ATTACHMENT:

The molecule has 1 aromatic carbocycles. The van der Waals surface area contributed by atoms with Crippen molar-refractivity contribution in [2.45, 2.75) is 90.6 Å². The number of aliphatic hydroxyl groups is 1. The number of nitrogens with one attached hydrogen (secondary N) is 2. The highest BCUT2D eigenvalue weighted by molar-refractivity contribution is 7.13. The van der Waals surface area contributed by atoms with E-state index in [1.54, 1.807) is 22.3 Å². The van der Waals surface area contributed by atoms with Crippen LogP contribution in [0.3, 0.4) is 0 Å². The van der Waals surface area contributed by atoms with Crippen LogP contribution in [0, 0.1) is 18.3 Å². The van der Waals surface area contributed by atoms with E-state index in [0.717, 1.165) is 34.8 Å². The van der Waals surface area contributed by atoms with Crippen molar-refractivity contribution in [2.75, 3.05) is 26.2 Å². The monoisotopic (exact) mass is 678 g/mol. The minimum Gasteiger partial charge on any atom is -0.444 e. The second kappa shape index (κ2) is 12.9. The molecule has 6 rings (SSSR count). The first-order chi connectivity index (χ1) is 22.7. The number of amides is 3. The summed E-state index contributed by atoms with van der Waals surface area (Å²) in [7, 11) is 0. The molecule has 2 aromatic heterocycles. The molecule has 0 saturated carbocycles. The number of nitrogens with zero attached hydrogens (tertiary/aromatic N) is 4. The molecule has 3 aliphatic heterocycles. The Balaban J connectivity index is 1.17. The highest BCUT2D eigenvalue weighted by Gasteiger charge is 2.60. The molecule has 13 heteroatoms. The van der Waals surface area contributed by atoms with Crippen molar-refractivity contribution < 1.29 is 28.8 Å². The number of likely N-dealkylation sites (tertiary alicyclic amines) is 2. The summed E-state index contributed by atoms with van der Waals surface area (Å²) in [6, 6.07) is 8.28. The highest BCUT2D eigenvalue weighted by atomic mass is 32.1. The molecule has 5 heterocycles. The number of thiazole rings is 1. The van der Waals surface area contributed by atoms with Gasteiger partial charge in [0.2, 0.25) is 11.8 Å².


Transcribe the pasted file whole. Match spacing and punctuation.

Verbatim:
The molecule has 1 aromatic carbocycles. The van der Waals surface area contributed by atoms with Crippen molar-refractivity contribution in [2.45, 2.75) is 90.6 Å². The number of aliphatic hydroxyl groups is 1. The number of nitrogens with one attached hydrogen (secondary N) is 2. The highest BCUT2D eigenvalue weighted by molar-refractivity contribution is 7.13. The van der Waals surface area contributed by atoms with E-state index in [1.54, 1.807) is 22.3 Å². The van der Waals surface area contributed by atoms with Crippen LogP contribution in [0.3, 0.4) is 0 Å². The van der Waals surface area contributed by atoms with Crippen LogP contribution in [0, 0.1) is 18.3 Å². The van der Waals surface area contributed by atoms with E-state index in [0.717, 1.165) is 34.8 Å². The van der Waals surface area contributed by atoms with Crippen molar-refractivity contribution in [2.75, 3.05) is 26.2 Å². The monoisotopic (exact) mass is 678 g/mol. The minimum Gasteiger partial charge on any atom is -0.444 e. The second kappa shape index (κ2) is 12.9. The molecule has 6 rings (SSSR count). The first-order chi connectivity index (χ1) is 22.7. The number of amides is 3. The summed E-state index contributed by atoms with van der Waals surface area (Å²) in [7, 11) is 0. The molecule has 2 aromatic heterocycles. The molecule has 0 saturated carbocycles. The number of nitrogens with zero attached hydrogens (tertiary/aromatic N) is 4. The molecule has 3 aliphatic heterocycles. The Balaban J connectivity index is 1.17. The highest BCUT2D eigenvalue weighted by Gasteiger charge is 2.60. The molecule has 13 heteroatoms. The van der Waals surface area contributed by atoms with Crippen molar-refractivity contribution < 1.29 is 28.8 Å². The number of likely N-dealkylation sites (tertiary alicyclic amines) is 2. The summed E-state index contributed by atoms with van der Waals surface area (Å²) in [6, 6.07) is 8.28. The highest BCUT2D eigenvalue weighted by atomic mass is 32.1. The molecule has 5 heterocycles. The number of thiazole rings is 1. The van der Waals surface area contributed by atoms with Gasteiger partial charge in [0.2, 0.25) is 11.8 Å².